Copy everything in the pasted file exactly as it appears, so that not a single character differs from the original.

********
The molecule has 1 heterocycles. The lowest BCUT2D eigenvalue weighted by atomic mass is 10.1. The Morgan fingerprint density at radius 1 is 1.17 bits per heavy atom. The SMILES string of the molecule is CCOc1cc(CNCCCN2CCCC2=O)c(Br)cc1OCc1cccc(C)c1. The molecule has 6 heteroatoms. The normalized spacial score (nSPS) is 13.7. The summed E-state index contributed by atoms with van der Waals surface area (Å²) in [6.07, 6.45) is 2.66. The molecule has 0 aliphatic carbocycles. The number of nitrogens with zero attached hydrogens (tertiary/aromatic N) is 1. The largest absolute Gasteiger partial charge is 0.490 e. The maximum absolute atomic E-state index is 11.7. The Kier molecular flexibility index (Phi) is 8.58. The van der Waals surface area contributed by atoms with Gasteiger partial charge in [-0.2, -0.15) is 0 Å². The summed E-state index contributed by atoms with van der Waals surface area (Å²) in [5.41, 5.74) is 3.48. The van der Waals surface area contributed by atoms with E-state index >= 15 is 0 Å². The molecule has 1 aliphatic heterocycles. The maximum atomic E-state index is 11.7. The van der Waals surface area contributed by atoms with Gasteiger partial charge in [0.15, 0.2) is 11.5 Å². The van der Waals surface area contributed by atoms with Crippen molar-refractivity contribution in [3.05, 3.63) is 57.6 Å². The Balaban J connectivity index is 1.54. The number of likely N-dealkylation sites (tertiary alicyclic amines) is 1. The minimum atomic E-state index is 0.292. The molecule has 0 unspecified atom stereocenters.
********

The molecule has 1 heterocycles. The lowest BCUT2D eigenvalue weighted by atomic mass is 10.1. The Morgan fingerprint density at radius 1 is 1.17 bits per heavy atom. The SMILES string of the molecule is CCOc1cc(CNCCCN2CCCC2=O)c(Br)cc1OCc1cccc(C)c1. The molecule has 6 heteroatoms. The normalized spacial score (nSPS) is 13.7. The summed E-state index contributed by atoms with van der Waals surface area (Å²) in [6.07, 6.45) is 2.66. The molecule has 0 aliphatic carbocycles. The number of nitrogens with zero attached hydrogens (tertiary/aromatic N) is 1. The largest absolute Gasteiger partial charge is 0.490 e. The maximum absolute atomic E-state index is 11.7. The Kier molecular flexibility index (Phi) is 8.58. The van der Waals surface area contributed by atoms with Gasteiger partial charge in [-0.2, -0.15) is 0 Å². The summed E-state index contributed by atoms with van der Waals surface area (Å²) in [5.41, 5.74) is 3.48. The van der Waals surface area contributed by atoms with E-state index >= 15 is 0 Å². The molecule has 1 aliphatic heterocycles. The maximum atomic E-state index is 11.7. The van der Waals surface area contributed by atoms with Gasteiger partial charge in [0.15, 0.2) is 11.5 Å². The van der Waals surface area contributed by atoms with Crippen molar-refractivity contribution in [3.05, 3.63) is 57.6 Å². The Balaban J connectivity index is 1.54. The number of likely N-dealkylation sites (tertiary alicyclic amines) is 1. The minimum atomic E-state index is 0.292. The molecule has 0 unspecified atom stereocenters.